Maintenance issues blamed for $38 million drop in D.C. traffic camera revenue

D.C. traffic camera. (WJLA file photo)

WASHINGTON (WJLA) - The D.C. Government is facing a big budget shortfall – thanks, in part, to malfunctioning traffic cameras. Revenue from the cameras dropped by about $40 million last year.

The issue is now re-energizing the debate about the program's true goal – safety or money.

At first, D.C. leaders said the District's traffic camera program was issuing fewer tickets and collecting substantially less revenue because drivers were slowing down.

But now, D.C. police acknowledge camera maintenance issues.

"During periods of extreme cold and snow last winter, there were instances when we could not change the batteries because they were not accessible, or the temperature affected the charge,” said Asst. Chief Lamar D. Greene.

Some drivers were upset to learn about the camera problems.

“Knowing that some people have gotten a pass, that's a bit bothersome,” said Shayla Moon.

Many pedestrians expressed concern about what malfunctioning traffic cameras could mean for their safety.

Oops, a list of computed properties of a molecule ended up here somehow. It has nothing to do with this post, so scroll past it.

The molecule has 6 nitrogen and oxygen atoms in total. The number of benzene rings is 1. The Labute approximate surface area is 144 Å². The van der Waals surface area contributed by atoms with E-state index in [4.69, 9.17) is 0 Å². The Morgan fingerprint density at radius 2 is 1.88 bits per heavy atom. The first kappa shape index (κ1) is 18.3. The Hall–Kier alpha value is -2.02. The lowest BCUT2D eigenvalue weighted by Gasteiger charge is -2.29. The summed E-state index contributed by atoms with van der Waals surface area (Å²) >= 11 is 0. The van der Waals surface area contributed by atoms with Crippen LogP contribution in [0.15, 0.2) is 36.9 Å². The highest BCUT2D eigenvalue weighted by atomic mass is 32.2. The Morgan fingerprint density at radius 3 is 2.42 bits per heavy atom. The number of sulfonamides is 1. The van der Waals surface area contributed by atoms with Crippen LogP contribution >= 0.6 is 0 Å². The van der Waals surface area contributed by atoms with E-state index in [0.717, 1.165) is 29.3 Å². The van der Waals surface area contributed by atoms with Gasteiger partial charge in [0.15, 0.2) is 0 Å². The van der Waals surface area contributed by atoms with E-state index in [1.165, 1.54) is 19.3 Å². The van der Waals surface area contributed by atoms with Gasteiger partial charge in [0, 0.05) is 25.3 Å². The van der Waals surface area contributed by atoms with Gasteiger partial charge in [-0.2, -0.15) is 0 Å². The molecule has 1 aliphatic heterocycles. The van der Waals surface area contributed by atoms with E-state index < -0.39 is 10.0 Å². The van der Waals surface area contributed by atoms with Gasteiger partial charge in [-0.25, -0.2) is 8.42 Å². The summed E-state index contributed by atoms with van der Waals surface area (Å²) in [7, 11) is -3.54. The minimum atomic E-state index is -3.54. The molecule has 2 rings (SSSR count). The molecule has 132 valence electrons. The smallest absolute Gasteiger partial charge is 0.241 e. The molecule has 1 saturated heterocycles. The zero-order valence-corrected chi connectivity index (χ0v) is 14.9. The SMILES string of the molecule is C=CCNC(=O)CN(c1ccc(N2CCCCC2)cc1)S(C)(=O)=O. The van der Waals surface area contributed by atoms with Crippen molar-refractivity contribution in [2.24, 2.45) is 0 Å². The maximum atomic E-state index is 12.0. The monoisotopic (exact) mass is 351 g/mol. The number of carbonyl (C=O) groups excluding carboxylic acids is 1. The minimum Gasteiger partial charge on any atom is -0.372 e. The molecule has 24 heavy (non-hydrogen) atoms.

“Especially when people know specifically which lights aren't working,” said Jenna Shaffer. “It makes it extra dangerous, especially around an intersection that's this busy.”

Police officials said the problems have since been corrected.

They also argue that safer driving was still a factor in 2014, with a 10-percent drop in traffic fatalities.

Still, Council Chairman Phil Mendelson said camera maintenance was not kept up by the police department.

“An in addition, there was supposed to be an expansion of the program buying new equipment and that didn't happen as well,” said Mendelson.

According to the office of D.C.’s chief financial officer, in fiscal year 2012, the program generated $85 million in revenue. In 2013, it resulted in a little less revenue: $74 million. Then in 2014, the numbers dropped by about half with a little more than $30 million generated.

Some drivers said they were happy to hear about the program's problems.

Hector Figueroa said, “I hope they lose money and continue to lose money and then start using the money [from] somewhere else.”

But long-time critics of the program are less gleeful. They said this budget gap is exactly why D.C. lawmakers never should have relied on traffic camera revenue in their annual budgets.

AAA Mid-Atlantic Public and Government Affairs Manager John B. Townsend said, “It was almost like they were crack addicts addicted to this camera revenue and now they have to cut the budget. It should never be this way. This should be about camera safety and not about revenue.”

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